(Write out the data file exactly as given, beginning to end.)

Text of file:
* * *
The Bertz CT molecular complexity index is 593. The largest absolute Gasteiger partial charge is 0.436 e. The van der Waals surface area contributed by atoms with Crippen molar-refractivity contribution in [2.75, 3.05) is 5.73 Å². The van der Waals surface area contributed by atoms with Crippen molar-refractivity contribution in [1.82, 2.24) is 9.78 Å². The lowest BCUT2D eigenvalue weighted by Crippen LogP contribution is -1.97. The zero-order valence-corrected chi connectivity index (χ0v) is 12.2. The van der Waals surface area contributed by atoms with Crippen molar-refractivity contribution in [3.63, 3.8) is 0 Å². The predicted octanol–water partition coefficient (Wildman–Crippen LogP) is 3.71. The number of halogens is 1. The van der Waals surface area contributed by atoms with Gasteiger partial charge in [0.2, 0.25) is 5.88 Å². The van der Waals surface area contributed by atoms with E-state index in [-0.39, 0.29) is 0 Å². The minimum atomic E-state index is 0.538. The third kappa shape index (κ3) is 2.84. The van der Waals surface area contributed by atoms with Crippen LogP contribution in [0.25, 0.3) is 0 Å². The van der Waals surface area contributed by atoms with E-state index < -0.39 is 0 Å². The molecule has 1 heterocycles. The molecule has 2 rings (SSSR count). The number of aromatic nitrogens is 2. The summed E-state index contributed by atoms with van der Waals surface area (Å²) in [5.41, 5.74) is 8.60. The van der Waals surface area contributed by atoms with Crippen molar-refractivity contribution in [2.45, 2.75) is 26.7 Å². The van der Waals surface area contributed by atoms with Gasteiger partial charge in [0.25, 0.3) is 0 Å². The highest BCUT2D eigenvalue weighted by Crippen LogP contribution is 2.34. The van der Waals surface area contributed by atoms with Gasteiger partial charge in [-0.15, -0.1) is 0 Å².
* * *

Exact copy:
The Bertz CT molecular complexity index is 593. The largest absolute Gasteiger partial charge is 0.436 e. The van der Waals surface area contributed by atoms with Crippen molar-refractivity contribution in [2.75, 3.05) is 5.73 Å². The van der Waals surface area contributed by atoms with Crippen molar-refractivity contribution in [1.82, 2.24) is 9.78 Å². The lowest BCUT2D eigenvalue weighted by Crippen LogP contribution is -1.97. The zero-order valence-corrected chi connectivity index (χ0v) is 12.2. The van der Waals surface area contributed by atoms with Crippen molar-refractivity contribution in [3.63, 3.8) is 0 Å². The predicted octanol–water partition coefficient (Wildman–Crippen LogP) is 3.71. The number of halogens is 1. The van der Waals surface area contributed by atoms with Gasteiger partial charge in [0.2, 0.25) is 5.88 Å². The van der Waals surface area contributed by atoms with E-state index in [-0.39, 0.29) is 0 Å². The minimum atomic E-state index is 0.538. The third kappa shape index (κ3) is 2.84. The van der Waals surface area contributed by atoms with Crippen LogP contribution in [0.25, 0.3) is 0 Å². The van der Waals surface area contributed by atoms with E-state index < -0.39 is 0 Å². The molecule has 1 heterocycles. The molecule has 2 rings (SSSR count). The number of aromatic nitrogens is 2. The summed E-state index contributed by atoms with van der Waals surface area (Å²) in [5.41, 5.74) is 8.60. The van der Waals surface area contributed by atoms with Crippen molar-refractivity contribution in [2.45, 2.75) is 26.7 Å². The van der Waals surface area contributed by atoms with Gasteiger partial charge in [0.25, 0.3) is 0 Å². The highest BCUT2D eigenvalue weighted by Crippen LogP contribution is 2.34. The van der Waals surface area contributed by atoms with Gasteiger partial charge in [-0.15, -0.1) is 0 Å².